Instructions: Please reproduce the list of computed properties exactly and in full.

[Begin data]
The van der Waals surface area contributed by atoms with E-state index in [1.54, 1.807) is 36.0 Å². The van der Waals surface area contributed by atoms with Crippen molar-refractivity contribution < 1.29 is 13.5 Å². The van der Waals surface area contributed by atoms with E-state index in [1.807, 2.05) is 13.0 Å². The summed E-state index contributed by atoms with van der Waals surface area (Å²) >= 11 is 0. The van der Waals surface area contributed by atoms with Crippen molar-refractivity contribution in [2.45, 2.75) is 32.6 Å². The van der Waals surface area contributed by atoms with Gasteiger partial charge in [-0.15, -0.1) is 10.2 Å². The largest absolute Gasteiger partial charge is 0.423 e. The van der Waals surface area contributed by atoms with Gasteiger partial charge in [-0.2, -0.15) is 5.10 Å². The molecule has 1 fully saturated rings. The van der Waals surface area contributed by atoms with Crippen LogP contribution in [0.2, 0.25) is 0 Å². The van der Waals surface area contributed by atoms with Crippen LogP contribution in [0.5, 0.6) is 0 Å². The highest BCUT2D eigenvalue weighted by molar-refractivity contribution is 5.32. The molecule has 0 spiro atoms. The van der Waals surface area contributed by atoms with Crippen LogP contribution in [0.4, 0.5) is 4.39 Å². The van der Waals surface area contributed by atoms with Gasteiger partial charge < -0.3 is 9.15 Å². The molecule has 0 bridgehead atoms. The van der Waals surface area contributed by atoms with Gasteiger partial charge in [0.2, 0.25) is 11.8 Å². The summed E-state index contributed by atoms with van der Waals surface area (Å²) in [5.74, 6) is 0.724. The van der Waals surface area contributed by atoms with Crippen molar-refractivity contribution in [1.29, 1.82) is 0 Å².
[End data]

The van der Waals surface area contributed by atoms with E-state index in [1.54, 1.807) is 36.0 Å². The van der Waals surface area contributed by atoms with Crippen molar-refractivity contribution < 1.29 is 13.5 Å². The van der Waals surface area contributed by atoms with E-state index in [1.807, 2.05) is 13.0 Å². The summed E-state index contributed by atoms with van der Waals surface area (Å²) >= 11 is 0. The van der Waals surface area contributed by atoms with Crippen molar-refractivity contribution in [2.45, 2.75) is 32.6 Å². The van der Waals surface area contributed by atoms with Gasteiger partial charge in [-0.15, -0.1) is 10.2 Å². The largest absolute Gasteiger partial charge is 0.423 e. The van der Waals surface area contributed by atoms with Gasteiger partial charge in [-0.2, -0.15) is 5.10 Å². The molecule has 1 fully saturated rings. The van der Waals surface area contributed by atoms with Crippen LogP contribution in [0.2, 0.25) is 0 Å². The van der Waals surface area contributed by atoms with Crippen LogP contribution in [0.5, 0.6) is 0 Å². The highest BCUT2D eigenvalue weighted by molar-refractivity contribution is 5.32. The molecule has 0 spiro atoms. The van der Waals surface area contributed by atoms with Crippen LogP contribution in [0.4, 0.5) is 4.39 Å². The van der Waals surface area contributed by atoms with Gasteiger partial charge < -0.3 is 9.15 Å². The molecule has 0 bridgehead atoms. The van der Waals surface area contributed by atoms with Gasteiger partial charge in [0.2, 0.25) is 11.8 Å². The summed E-state index contributed by atoms with van der Waals surface area (Å²) in [5.74, 6) is 0.724. The van der Waals surface area contributed by atoms with Crippen molar-refractivity contribution in [1.29, 1.82) is 0 Å².